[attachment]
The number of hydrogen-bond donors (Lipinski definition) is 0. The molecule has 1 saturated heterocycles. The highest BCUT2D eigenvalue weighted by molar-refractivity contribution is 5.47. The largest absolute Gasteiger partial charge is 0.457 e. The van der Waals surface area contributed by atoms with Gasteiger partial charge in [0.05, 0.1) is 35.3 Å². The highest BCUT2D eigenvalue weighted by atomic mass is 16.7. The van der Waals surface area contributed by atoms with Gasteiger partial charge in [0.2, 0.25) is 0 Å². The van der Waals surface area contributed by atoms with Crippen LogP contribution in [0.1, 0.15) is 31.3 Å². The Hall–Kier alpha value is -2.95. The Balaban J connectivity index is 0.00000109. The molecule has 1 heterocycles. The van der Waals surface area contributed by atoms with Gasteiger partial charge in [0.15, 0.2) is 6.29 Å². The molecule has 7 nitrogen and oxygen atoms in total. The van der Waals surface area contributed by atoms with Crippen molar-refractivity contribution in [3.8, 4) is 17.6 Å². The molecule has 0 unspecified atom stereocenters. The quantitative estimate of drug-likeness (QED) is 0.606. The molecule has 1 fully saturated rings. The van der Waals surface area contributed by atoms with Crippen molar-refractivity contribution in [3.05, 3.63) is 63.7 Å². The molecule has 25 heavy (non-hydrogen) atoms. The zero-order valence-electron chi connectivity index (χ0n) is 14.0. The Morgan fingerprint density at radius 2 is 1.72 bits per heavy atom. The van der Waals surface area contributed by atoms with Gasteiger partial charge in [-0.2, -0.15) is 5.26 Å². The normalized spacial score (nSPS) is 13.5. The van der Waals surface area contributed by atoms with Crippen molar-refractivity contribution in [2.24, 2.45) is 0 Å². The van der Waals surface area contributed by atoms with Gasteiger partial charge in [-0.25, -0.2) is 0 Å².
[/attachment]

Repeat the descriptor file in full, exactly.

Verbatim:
The number of hydrogen-bond donors (Lipinski definition) is 0. The molecule has 1 saturated heterocycles. The highest BCUT2D eigenvalue weighted by molar-refractivity contribution is 5.47. The largest absolute Gasteiger partial charge is 0.457 e. The van der Waals surface area contributed by atoms with Gasteiger partial charge in [0.05, 0.1) is 35.3 Å². The highest BCUT2D eigenvalue weighted by atomic mass is 16.7. The van der Waals surface area contributed by atoms with Gasteiger partial charge in [0.2, 0.25) is 0 Å². The van der Waals surface area contributed by atoms with Crippen LogP contribution in [0.1, 0.15) is 31.3 Å². The Hall–Kier alpha value is -2.95. The Balaban J connectivity index is 0.00000109. The molecule has 1 heterocycles. The van der Waals surface area contributed by atoms with Gasteiger partial charge in [0.15, 0.2) is 6.29 Å². The molecule has 7 nitrogen and oxygen atoms in total. The van der Waals surface area contributed by atoms with Crippen molar-refractivity contribution in [3.8, 4) is 17.6 Å². The molecule has 0 unspecified atom stereocenters. The quantitative estimate of drug-likeness (QED) is 0.606. The molecule has 1 fully saturated rings. The van der Waals surface area contributed by atoms with Crippen molar-refractivity contribution in [3.05, 3.63) is 63.7 Å². The molecule has 25 heavy (non-hydrogen) atoms. The zero-order valence-electron chi connectivity index (χ0n) is 14.0. The Morgan fingerprint density at radius 2 is 1.72 bits per heavy atom. The van der Waals surface area contributed by atoms with Gasteiger partial charge in [-0.2, -0.15) is 5.26 Å². The normalized spacial score (nSPS) is 13.5. The van der Waals surface area contributed by atoms with Crippen molar-refractivity contribution in [2.24, 2.45) is 0 Å². The van der Waals surface area contributed by atoms with Gasteiger partial charge in [-0.25, -0.2) is 0 Å².